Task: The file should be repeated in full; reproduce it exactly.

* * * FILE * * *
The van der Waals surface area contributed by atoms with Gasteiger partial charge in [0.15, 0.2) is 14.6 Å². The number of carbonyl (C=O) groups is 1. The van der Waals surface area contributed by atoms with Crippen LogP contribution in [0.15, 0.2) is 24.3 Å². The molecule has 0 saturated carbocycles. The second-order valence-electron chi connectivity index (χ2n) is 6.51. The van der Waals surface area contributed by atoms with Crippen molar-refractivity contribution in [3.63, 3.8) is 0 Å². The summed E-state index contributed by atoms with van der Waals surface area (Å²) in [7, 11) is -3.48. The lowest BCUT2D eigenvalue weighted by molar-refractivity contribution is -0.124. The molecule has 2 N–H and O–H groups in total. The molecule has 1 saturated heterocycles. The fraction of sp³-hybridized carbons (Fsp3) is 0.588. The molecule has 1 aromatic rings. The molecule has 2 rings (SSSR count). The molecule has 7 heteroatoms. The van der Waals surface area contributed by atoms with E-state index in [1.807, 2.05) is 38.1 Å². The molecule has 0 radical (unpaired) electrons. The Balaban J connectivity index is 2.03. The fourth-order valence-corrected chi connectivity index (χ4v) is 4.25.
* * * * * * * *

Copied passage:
The van der Waals surface area contributed by atoms with Gasteiger partial charge in [0.15, 0.2) is 14.6 Å². The number of carbonyl (C=O) groups is 1. The van der Waals surface area contributed by atoms with Crippen LogP contribution in [0.15, 0.2) is 24.3 Å². The molecule has 0 saturated carbocycles. The second-order valence-electron chi connectivity index (χ2n) is 6.51. The van der Waals surface area contributed by atoms with Crippen molar-refractivity contribution in [3.63, 3.8) is 0 Å². The summed E-state index contributed by atoms with van der Waals surface area (Å²) in [7, 11) is -3.48. The lowest BCUT2D eigenvalue weighted by molar-refractivity contribution is -0.124. The molecule has 2 N–H and O–H groups in total. The molecule has 1 saturated heterocycles. The fraction of sp³-hybridized carbons (Fsp3) is 0.588. The molecule has 1 aromatic rings. The molecule has 2 rings (SSSR count). The molecule has 7 heteroatoms. The van der Waals surface area contributed by atoms with E-state index in [1.807, 2.05) is 38.1 Å². The molecule has 0 radical (unpaired) electrons. The Balaban J connectivity index is 2.03. The fourth-order valence-corrected chi connectivity index (χ4v) is 4.25.